Ways to spend your tax refund money
7 Smart Ways to Spend Your Tax Refund

7 Smart Ways to Spend Your Tax Refund

•  4 minute read

Some times it is tempting to just splurge away your tax refund money. Wait. There are a few other ways to spend your money that could help you in the long run.

Some times it is tempting to just splurge away your tax refund money. Wait. There are a few other ways to spend your money that could help you in the long run.

Its tax refund season! As tempting as it may be to take that extra couple of hundred or thousand dollars and go shopping or book a vacation, why not use the money with some end goals in mind? Being a responsible adult isn’t always fun, but in the long run you’ll be glad you were.

Its tax refund season! As tempting as it may be to take that extra couple of hundred or thousand dollars and go shopping or book a vacation, why not use the money with some end goals in mind? Being a responsible adult isn’t always fun, but in the long run you’ll be glad you were.

Check out these seven smart ways to spend your tax refund:

  1. Contribute to your emergency fund.
  2. Pay off debt.
  3. Save for retirement.
  4. Add to a savings account.
  5. Put extra towards a loan.
  6. Start a college fund for your children.
  7. Get life insurance.

 

Emergency Fund

Financial advisors recommend that you have enough cash in an emergency fund to cover three to six months’ worth of living expenses. This may seem like an impossible number if you’re on a tight budget, but that tax refund can be instrumental in reaching the recommended goal.

You’ll rest easier knowing that you have some money set aside for those just-in-case-situations.

 

Be sure to have your emergency fund cash in an account that you can access easily and immediately if necessary. For example, a savings account is a good option because there is no penalty for removing your money, and it will earn interest. (It’s important to note, though, that you can be fined if you make more than six withdrawals from your savings account within a statement cycle.)

 

Retirement

Sometimes the idea of retirement accounts is just plain frustrating. You sock away money into an account you can’t even touch for years. However, keep in mind that once you hit your golden years the last thing you are going to want to do is work because you have to. The younger you are when you open a retirement account, and the more you put into it early on, the better off you’ll be down the line.

 

In this economy, most of us aren’t saving as much as we should be for retirement. This is when your tax refund can be extremely helpful. Start building that interest for your glorious retirement now.

 

Savings Account

If you don’t have a savings account, shop around for one that offers a decent interest rate. GOBankingRates.com provides good information on different savings account options. A savings account is a good, easy-to-understand, low-risk method of building interest on your money. Your tax refund would be a great starting amount.

 

Debt

 

It’s going to be hard to build an emergency fund or add to any savings or retirement accounts if you have a lot of debt.

 

A good rule of thumb to paying off debt is to start by first paying off the “bad” debt (as opposed to “good” debt, which is money borrowed for a home or education) and the debt that has the highest interest rate. This is usually credit cards. If you have any credit card debt, use your tax refund to decrease it or eliminate it entirely if you can. Credit card debt can be a tricky web that can be difficult to escape from if it gets out of control.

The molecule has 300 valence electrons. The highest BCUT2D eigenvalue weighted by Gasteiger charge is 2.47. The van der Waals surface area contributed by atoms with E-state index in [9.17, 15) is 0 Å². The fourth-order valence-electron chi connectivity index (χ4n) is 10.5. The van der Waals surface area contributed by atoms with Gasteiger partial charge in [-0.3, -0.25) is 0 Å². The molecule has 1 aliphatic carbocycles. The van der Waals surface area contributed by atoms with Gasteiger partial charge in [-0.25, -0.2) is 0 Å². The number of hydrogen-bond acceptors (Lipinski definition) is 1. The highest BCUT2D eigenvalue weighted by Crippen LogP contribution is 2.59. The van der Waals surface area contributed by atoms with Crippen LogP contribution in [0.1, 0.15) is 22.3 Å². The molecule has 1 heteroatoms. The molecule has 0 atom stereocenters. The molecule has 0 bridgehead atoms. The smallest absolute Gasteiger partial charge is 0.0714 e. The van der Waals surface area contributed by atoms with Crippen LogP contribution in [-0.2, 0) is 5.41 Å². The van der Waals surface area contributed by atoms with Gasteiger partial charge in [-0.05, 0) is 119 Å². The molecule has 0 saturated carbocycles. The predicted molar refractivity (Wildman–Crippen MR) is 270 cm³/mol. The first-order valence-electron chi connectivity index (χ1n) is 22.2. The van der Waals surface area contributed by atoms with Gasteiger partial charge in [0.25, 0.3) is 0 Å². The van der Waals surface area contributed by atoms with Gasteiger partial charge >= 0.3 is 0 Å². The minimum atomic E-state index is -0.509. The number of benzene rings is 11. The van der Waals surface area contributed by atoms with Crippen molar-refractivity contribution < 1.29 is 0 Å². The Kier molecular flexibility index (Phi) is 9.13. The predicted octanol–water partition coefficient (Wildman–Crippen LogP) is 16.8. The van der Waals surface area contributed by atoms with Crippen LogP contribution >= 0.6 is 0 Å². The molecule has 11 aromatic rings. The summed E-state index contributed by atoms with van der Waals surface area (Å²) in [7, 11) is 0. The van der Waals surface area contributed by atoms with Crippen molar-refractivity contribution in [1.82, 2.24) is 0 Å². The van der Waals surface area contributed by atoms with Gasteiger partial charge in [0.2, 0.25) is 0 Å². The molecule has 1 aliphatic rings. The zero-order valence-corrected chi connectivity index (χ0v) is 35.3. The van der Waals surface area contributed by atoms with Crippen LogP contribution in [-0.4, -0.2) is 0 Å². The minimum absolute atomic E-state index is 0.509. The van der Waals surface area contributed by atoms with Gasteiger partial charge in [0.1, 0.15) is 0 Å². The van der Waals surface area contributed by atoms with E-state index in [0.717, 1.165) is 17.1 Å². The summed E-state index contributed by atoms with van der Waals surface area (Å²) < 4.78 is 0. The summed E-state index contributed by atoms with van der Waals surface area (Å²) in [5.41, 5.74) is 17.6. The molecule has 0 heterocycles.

Loans

If you have a mortgage or car loan, consider using your refund to make an extra payment. The more you put toward your loan, the less in interest you will end up paying.

 

College Fund

If debt is under control, you can always start helping with your children’s future debt. Starting a college fund, like opening a 529 plan, will help with future college costs. The earnings in a 529 plan are not subject to federal taxes or, in most cases, state taxes.

 

Life Insurance

A final, but certainly not least, smart way to spend your tax refund is to put it toward life insurance. Term life insurance is very affordable and your tax refund can likely pay for multiple months of premiums, or you could choose to use your tax refund to pay your policy annually which will save you a couple extra dollars.

A healthy person in their late 30s can get a term life insurance policy for less than $20 per month.

 

You would only need a tax refund of $240 to pay for an entire year of life insurance.

 

Then, once next tax season comes around, you can do the same thing again. It’s almost like you have life insurance for free! (Not really, but you understand what I mean.)

 

Life insurance can be life-saving, especially if you have children. However, even if you don’t have children, you likely still could benefit from owning life insurance.

 

Sure, we think Hawaii sounds great, too, but you know what will feel even better? Saving money and ensuring your family is financially secure.

 

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Natasha Cornelius is the content-writer and social media manager for Quotacy.com, an online life insurance agency. Their aim is to make life insurance easy to understand and to help you get life insurance coverage to protect your loved ones. Get a term life insurance quote from Quotacy.com. No personal information required.